After Westworld's enthralling and multifaceted pilot expectations were high.  So confident were HBO in their new Sci-Fi-Western, based on the Michael Crichton's 1973 movie of the same name, that they released episode 2 two days early on their HBO-Go.  While audiences without the app waited with baited breath, HBO rested it's spurs and sipped some whisky.  They knew what they had.

Episode two opens not unlike it's progenitor.  We get more of a peak behind Westworld's curtain as we arrive with two new guests, Logan and William (Ben Barnes and Jimmi Simpson, respectively).  While Logan very much reflects the debauched nature a world without consequence can expose, William is unable to hide his cautiously reserved constitution.  Of course there's no prizes for putting together the exploration of the human condition, particularly what a world with no repercussions could stir in our primitive souls, but our time with these guests is surprisingly fleeting for the impact it leaves.  Much like the first episode, the victorious double-barrel delivery of Westworld is it's deft ability to entertain while drip-feeding the lofty notions the world presents.  

Better yet is the continued existential thread spun by Dolores' father, Abernathy.  Dolores' new sporadic behavior is both puzzling and disquieting.  If the disembodied voice asking "Do you remember?" isn't enough she has started to repeat her father's whispered proclamation of "These violent delights have violent ends."  When whispered to Thandie Newton's Maeve the effects are sudden.  Whether it's Dolores or the phrase itself, the question is raised if a glitch or indeed an awakening could be contagious? If an artificial intelligence can question it's existence, is it indeed artificial?  Is there a difference?  Who's to say?  It's a subversive rabbit-hole that you may not willingly step into, but you'll find yourself tumbling into nonetheless.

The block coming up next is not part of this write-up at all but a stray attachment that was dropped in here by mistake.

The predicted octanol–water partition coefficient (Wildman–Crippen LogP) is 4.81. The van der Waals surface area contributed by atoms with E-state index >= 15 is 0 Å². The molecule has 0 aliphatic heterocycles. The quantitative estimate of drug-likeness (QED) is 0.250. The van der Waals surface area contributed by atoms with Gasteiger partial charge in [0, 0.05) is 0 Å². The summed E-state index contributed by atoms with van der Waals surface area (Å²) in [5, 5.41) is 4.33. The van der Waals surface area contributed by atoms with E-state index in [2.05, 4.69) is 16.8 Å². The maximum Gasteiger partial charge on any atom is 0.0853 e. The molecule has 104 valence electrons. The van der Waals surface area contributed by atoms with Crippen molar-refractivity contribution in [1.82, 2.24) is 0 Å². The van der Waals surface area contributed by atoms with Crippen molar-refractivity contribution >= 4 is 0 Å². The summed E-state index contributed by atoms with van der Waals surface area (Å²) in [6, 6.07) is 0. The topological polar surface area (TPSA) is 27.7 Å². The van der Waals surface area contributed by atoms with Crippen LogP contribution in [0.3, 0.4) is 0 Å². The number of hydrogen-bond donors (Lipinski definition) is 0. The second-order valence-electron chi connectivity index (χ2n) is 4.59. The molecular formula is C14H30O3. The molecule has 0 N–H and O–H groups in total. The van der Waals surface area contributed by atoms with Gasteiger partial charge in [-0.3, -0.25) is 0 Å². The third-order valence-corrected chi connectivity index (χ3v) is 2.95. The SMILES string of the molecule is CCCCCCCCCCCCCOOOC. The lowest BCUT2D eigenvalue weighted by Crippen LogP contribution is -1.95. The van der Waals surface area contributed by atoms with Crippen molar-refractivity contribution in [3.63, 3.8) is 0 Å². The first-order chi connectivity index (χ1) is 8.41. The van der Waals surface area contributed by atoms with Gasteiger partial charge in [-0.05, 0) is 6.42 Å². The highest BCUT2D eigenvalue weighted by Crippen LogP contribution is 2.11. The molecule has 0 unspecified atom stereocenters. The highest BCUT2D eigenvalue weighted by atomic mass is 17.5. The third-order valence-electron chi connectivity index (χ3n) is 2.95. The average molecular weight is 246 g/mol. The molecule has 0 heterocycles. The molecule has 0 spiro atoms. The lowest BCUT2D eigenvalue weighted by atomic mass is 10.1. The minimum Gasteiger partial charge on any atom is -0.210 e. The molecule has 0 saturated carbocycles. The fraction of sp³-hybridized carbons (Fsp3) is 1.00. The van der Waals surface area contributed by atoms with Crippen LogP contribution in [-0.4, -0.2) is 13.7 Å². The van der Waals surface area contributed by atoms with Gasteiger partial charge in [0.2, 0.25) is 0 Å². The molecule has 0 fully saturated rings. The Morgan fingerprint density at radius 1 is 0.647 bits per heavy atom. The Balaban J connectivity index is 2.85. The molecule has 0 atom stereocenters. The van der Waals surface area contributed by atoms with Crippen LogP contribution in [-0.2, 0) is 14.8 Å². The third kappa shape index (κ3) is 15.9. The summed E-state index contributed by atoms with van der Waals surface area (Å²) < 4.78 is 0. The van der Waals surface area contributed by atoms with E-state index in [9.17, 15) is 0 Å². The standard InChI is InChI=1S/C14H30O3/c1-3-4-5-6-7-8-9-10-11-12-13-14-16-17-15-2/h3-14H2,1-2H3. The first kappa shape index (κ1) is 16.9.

If you manage not to avoid your very own ponderous-malfunction during the running time, even more seeds are sown regarding the treatment of the hosts.  Radiohead's "No Suprises" chimes away in the saloon just before Maeve begins to experience her own breakdown, catalysed by emerging, traumatic memories from a previous role.  If this is a subtextual portent more moral questions raise their android heads.  One instrument of control is the concept of nightmares.  It's explained away as a safe guard against an employee forgetting to reset one of the park's robotic hosts for the next day, but more Asimov-ian dilemmas rush forward.  Is a machne mistreated if it's built for that purpose, no matter how perverse?  Are creators responsible for machine's well-being?  "Can you imagine how fucked we'd be if these poor assholes ever remembered what the guests do to them?" one scientist nonchalantly asks the other.  We may not want to find out...

5* - Do androids dream of post-modern suites

Further Reading: Westworld Ep1: The Original

 

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